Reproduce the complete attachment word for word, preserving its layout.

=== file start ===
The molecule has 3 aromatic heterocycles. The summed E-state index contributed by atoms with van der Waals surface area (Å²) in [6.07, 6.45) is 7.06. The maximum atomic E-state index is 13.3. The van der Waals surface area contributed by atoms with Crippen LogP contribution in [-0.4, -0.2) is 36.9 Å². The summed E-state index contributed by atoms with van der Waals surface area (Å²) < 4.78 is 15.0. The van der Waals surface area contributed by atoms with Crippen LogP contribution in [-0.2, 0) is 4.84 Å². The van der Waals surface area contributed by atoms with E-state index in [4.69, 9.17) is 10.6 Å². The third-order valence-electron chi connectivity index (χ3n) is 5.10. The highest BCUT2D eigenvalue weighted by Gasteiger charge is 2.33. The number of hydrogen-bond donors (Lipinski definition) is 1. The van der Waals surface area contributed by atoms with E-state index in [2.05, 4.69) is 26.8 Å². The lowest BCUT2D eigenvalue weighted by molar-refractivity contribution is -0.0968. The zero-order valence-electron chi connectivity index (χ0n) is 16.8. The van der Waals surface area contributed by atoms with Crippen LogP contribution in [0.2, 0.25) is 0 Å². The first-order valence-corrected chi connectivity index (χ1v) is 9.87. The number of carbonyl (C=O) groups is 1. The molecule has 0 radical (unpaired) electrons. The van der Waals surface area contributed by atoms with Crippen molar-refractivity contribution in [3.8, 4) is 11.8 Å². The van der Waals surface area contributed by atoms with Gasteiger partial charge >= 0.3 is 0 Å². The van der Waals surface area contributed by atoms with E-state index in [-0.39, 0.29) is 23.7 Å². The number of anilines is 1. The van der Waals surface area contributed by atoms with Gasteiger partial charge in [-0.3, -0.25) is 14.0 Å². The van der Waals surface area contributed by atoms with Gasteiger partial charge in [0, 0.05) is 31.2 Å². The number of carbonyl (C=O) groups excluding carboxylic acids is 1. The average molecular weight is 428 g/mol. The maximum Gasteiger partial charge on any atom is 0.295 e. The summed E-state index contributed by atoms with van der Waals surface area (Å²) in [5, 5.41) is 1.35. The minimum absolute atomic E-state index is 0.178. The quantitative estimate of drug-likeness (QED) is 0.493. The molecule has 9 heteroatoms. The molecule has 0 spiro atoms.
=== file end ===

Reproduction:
The molecule has 3 aromatic heterocycles. The summed E-state index contributed by atoms with van der Waals surface area (Å²) in [6.07, 6.45) is 7.06. The maximum atomic E-state index is 13.3. The van der Waals surface area contributed by atoms with Crippen LogP contribution in [-0.4, -0.2) is 36.9 Å². The summed E-state index contributed by atoms with van der Waals surface area (Å²) < 4.78 is 15.0. The van der Waals surface area contributed by atoms with Crippen LogP contribution in [-0.2, 0) is 4.84 Å². The van der Waals surface area contributed by atoms with E-state index in [4.69, 9.17) is 10.6 Å². The third-order valence-electron chi connectivity index (χ3n) is 5.10. The highest BCUT2D eigenvalue weighted by Gasteiger charge is 2.33. The number of hydrogen-bond donors (Lipinski definition) is 1. The van der Waals surface area contributed by atoms with E-state index in [2.05, 4.69) is 26.8 Å². The lowest BCUT2D eigenvalue weighted by molar-refractivity contribution is -0.0968. The zero-order valence-electron chi connectivity index (χ0n) is 16.8. The van der Waals surface area contributed by atoms with Crippen LogP contribution in [0.2, 0.25) is 0 Å². The first-order valence-corrected chi connectivity index (χ1v) is 9.87. The number of carbonyl (C=O) groups is 1. The molecule has 0 radical (unpaired) electrons. The van der Waals surface area contributed by atoms with Crippen molar-refractivity contribution in [3.8, 4) is 11.8 Å². The van der Waals surface area contributed by atoms with Gasteiger partial charge >= 0.3 is 0 Å². The van der Waals surface area contributed by atoms with E-state index in [-0.39, 0.29) is 23.7 Å². The number of anilines is 1. The van der Waals surface area contributed by atoms with Gasteiger partial charge in [-0.3, -0.25) is 14.0 Å². The van der Waals surface area contributed by atoms with Gasteiger partial charge in [0, 0.05) is 31.2 Å². The number of carbonyl (C=O) groups excluding carboxylic acids is 1. The average molecular weight is 428 g/mol. The maximum Gasteiger partial charge on any atom is 0.295 e. The summed E-state index contributed by atoms with van der Waals surface area (Å²) in [5, 5.41) is 1.35. The minimum absolute atomic E-state index is 0.178. The quantitative estimate of drug-likeness (QED) is 0.493. The molecule has 9 heteroatoms. The molecule has 0 spiro atoms.